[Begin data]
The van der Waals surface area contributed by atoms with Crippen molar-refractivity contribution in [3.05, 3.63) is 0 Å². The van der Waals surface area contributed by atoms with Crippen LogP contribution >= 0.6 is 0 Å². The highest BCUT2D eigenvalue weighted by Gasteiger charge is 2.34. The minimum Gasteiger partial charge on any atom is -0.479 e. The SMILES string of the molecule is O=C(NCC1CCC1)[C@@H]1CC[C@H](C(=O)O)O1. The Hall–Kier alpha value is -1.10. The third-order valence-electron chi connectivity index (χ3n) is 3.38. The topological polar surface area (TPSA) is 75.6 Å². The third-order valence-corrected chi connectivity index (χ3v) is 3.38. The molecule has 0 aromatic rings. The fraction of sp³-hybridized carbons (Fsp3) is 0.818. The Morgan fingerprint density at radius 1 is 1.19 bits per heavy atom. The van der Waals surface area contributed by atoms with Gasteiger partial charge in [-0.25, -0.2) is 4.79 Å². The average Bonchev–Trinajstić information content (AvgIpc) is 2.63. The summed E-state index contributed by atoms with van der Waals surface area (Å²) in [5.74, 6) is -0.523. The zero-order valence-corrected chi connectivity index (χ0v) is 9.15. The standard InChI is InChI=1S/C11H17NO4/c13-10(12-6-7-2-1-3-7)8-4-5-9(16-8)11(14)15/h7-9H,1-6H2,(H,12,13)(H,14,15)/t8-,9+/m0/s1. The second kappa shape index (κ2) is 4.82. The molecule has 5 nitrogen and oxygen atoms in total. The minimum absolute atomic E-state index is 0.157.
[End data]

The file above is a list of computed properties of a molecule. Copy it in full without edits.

The van der Waals surface area contributed by atoms with Crippen molar-refractivity contribution in [3.05, 3.63) is 0 Å². The van der Waals surface area contributed by atoms with Crippen LogP contribution >= 0.6 is 0 Å². The highest BCUT2D eigenvalue weighted by Gasteiger charge is 2.34. The minimum Gasteiger partial charge on any atom is -0.479 e. The SMILES string of the molecule is O=C(NCC1CCC1)[C@@H]1CC[C@H](C(=O)O)O1. The Hall–Kier alpha value is -1.10. The third-order valence-electron chi connectivity index (χ3n) is 3.38. The topological polar surface area (TPSA) is 75.6 Å². The third-order valence-corrected chi connectivity index (χ3v) is 3.38. The molecule has 0 aromatic rings. The fraction of sp³-hybridized carbons (Fsp3) is 0.818. The Morgan fingerprint density at radius 1 is 1.19 bits per heavy atom. The van der Waals surface area contributed by atoms with Gasteiger partial charge in [-0.25, -0.2) is 4.79 Å². The average Bonchev–Trinajstić information content (AvgIpc) is 2.63. The summed E-state index contributed by atoms with van der Waals surface area (Å²) in [5.74, 6) is -0.523. The zero-order valence-corrected chi connectivity index (χ0v) is 9.15. The standard InChI is InChI=1S/C11H17NO4/c13-10(12-6-7-2-1-3-7)8-4-5-9(16-8)11(14)15/h7-9H,1-6H2,(H,12,13)(H,14,15)/t8-,9+/m0/s1. The second kappa shape index (κ2) is 4.82. The molecule has 5 nitrogen and oxygen atoms in total. The minimum absolute atomic E-state index is 0.157.